Asian Greens for June: Tokyo Bekana

Bird’s eye view of Tokyo bekana. Photo Southern Exposure Seed Exchange

Lettuce is hard to grow in summer in our Virginia climate. Tokyo bekana (Brassica rapa chinensis) can be used as an alternative. It won’t get bitter in hot weather. Because it is fast-growing, you can sow it when you realize a lettuce shortage is looming – it grows faster than lettuce, and bigger than most lettuce varieties, so you can make up for lost time.

Tokyo bekana leaves
Photo The Funny Farm

Or, once you’ve tried it, you might decide to plan for Tokyo bekana in the summer rather than lettuce. The flavor is very mild, and most people don’t notice they aren’t eating lettuce. The texture of the white stems is very crunchy and juicy, and the frilly leaves are sweet and tender.The color of the leaves is chartreuse: a light bright lime green. Here is a delicious description of the flavor from Specialty Produce in San Diego, CA.

Tokyo Bekana cabbage is succulent with mild pepper nuances and a melting quality unique to all cabbage varieties.

I haven’t got the figures for nutritional content just now, but I think it’s got to be more nutritious than lettuce. Brassicas generally have more lots of antioxidants than lettuce, for example.

Tokyo Bekana was first cultivated in Japan and is a descendant of Chinese loose-heading celery cabbages (pe tsai). It is widely grown in rural Japan as well as in ex-pat Asian farming communities worldwide.

To grow Tokyo bekana for summer salads

We sow 4/30 – 6/15 and transplant at 2 weeks old. Germination at temperatures of 50-85°F is quick and reliable. Growth is fast. It can be harvested at any stage from microgreens to full-size “heads” – it never actually heads up, as a Napa Chinese cabbage does, but forms a loose head of big frilly leaves about 45 days after sowing.

Tokyo bekana Photo Johnny’s Seeds

Tokyo bekana transplants.
Photo Ethan Hirsh

Sowing

Sow the seed thinly (3 seeds per inch) in a nursery seed bed. Or sow in pots or plug flats depending on the scale of production you need. Cover to keep bugs off, and transplant when there are 3 or 4 true leaves on each plant. We transplant 4 rows in a 48″ wide bed, but they could be a little closer.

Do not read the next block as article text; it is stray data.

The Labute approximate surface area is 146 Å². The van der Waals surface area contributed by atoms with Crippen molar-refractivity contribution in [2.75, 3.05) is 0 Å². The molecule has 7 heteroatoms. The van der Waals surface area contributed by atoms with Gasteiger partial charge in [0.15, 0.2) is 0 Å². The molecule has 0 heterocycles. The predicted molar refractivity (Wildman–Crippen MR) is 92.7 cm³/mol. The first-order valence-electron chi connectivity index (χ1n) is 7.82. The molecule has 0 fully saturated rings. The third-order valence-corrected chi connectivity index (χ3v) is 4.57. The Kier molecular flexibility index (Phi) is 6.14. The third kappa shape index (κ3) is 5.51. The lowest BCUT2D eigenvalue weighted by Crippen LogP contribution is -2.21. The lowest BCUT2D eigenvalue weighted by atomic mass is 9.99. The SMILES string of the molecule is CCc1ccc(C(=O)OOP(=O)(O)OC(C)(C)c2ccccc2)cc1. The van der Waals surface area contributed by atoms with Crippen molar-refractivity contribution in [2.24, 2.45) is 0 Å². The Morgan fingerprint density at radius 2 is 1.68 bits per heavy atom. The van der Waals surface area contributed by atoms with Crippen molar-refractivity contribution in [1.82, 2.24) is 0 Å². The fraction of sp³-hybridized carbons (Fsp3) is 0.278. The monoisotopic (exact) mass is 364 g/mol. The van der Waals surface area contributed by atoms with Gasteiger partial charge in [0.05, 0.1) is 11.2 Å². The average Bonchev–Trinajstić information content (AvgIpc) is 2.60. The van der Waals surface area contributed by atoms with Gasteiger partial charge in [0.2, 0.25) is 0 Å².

Or you could direct sow  3 or 4 rows per bed. Make individual shallow furrows 1/4-1/2″ deep.

For baby salad greens, sow in 3″ wide bands, or broadcast. Harvest these by cutting when seedlings are 3-4″ tall.

One key to growing delicious Asian greens is to treat hem well: fertile soil, plenty of water, keep the bugs off. 1” (2.5 cm) of water per week, 2” (5 cm) during very hot weather.

A bed of Tokyo bekana
Photo The Funny Farm

You may be thinking “Oh it’s sure to bolt in hot weather!” But if the temperature remains above 50°F (10°C) it will not bolt if treated fairly. Of course, if you don’t water, or don’t harvest when it’s ready, it will bolt. I’ve been slow to learn what’s important. Years ago an Atlanta grower told me he grew arugula all summer in his hoophouse. It was hard for me to understand how that was possible. Last month I was in Jamaica and saw how they can grow kale in very hot weather. Any prolonged dip to 50°F (10°C) triggers bolting. It just happens that in my climate the bolt-triggering temperature happens in many months (but not in June, July, August!)

Harvest

Bunched Tokyo bekana Photo Johnny’s Seeds

Harvest Tokyo bekana at any stage: Young baby leaves for salad mix after 25 days, or the whole plant when fully mature at 10-12″ tall (45 days). You can harvest individual leaves and keep coming back for more. Juvenile plants can be cut and bunched for market. Once you have lots you can cut the whole plant. Full size plants weigh up to 1.25 lbs. each.

Tokyo bekana can also be sauteed like bok choy, if you find it grows extremely successfully! I have eaten sauteed lettuce, so I don’t want you lettuce lovers writing in to inform me that’s possible too. I didn’t think much of sauteed lettuce, but I do like sauteed Tokyo bekana. Cooked it pairs well with poultry,  pork, sausage,  fish, legumes, garlic, cream sauces, cheese, mushrooms, bulb fennel, cucumbers, tomatoes, avocados, grapefruit, lemon,  peaches and cherries.

More about Tokyo bekana

It is an open pollinated heirloom variety so the seeds can be saved and replanted.

It can be grown in the fall and spring outdoors, and in the winter hoophouse in our climate. It has good frost tolerance, down to around 25°F (-4°C), perhaps even 15ºF (-9ºC) with thick rowcover.

Maruba Santoh is similar – more about that one next month.

 

 

 

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